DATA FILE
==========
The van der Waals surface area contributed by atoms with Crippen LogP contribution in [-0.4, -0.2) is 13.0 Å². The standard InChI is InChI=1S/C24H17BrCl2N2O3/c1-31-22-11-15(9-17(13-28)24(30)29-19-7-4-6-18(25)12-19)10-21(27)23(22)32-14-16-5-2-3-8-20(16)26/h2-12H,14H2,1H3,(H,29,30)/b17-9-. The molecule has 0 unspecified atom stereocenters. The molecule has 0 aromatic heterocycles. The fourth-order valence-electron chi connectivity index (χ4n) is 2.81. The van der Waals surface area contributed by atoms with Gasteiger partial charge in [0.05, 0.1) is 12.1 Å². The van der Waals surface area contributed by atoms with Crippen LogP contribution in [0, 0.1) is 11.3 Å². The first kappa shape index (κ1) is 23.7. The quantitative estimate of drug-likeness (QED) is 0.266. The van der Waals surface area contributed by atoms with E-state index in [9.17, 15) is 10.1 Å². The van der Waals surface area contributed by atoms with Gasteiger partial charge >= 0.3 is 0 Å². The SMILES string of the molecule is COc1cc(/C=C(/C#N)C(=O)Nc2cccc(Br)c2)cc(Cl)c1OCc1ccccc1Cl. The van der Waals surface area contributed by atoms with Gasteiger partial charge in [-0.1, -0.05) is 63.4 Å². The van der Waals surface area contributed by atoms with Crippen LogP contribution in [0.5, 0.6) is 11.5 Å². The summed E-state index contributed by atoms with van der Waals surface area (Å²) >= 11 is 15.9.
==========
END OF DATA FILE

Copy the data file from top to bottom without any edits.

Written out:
The van der Waals surface area contributed by atoms with Crippen LogP contribution in [-0.4, -0.2) is 13.0 Å². The standard InChI is InChI=1S/C24H17BrCl2N2O3/c1-31-22-11-15(9-17(13-28)24(30)29-19-7-4-6-18(25)12-19)10-21(27)23(22)32-14-16-5-2-3-8-20(16)26/h2-12H,14H2,1H3,(H,29,30)/b17-9-. The molecule has 0 unspecified atom stereocenters. The molecule has 0 aromatic heterocycles. The fourth-order valence-electron chi connectivity index (χ4n) is 2.81. The van der Waals surface area contributed by atoms with Gasteiger partial charge in [0.05, 0.1) is 12.1 Å². The van der Waals surface area contributed by atoms with Crippen LogP contribution in [0, 0.1) is 11.3 Å². The first kappa shape index (κ1) is 23.7. The quantitative estimate of drug-likeness (QED) is 0.266. The van der Waals surface area contributed by atoms with E-state index in [9.17, 15) is 10.1 Å². The van der Waals surface area contributed by atoms with Gasteiger partial charge >= 0.3 is 0 Å². The SMILES string of the molecule is COc1cc(/C=C(/C#N)C(=O)Nc2cccc(Br)c2)cc(Cl)c1OCc1ccccc1Cl. The van der Waals surface area contributed by atoms with Gasteiger partial charge in [-0.1, -0.05) is 63.4 Å². The van der Waals surface area contributed by atoms with Crippen LogP contribution in [0.5, 0.6) is 11.5 Å². The summed E-state index contributed by atoms with van der Waals surface area (Å²) >= 11 is 15.9.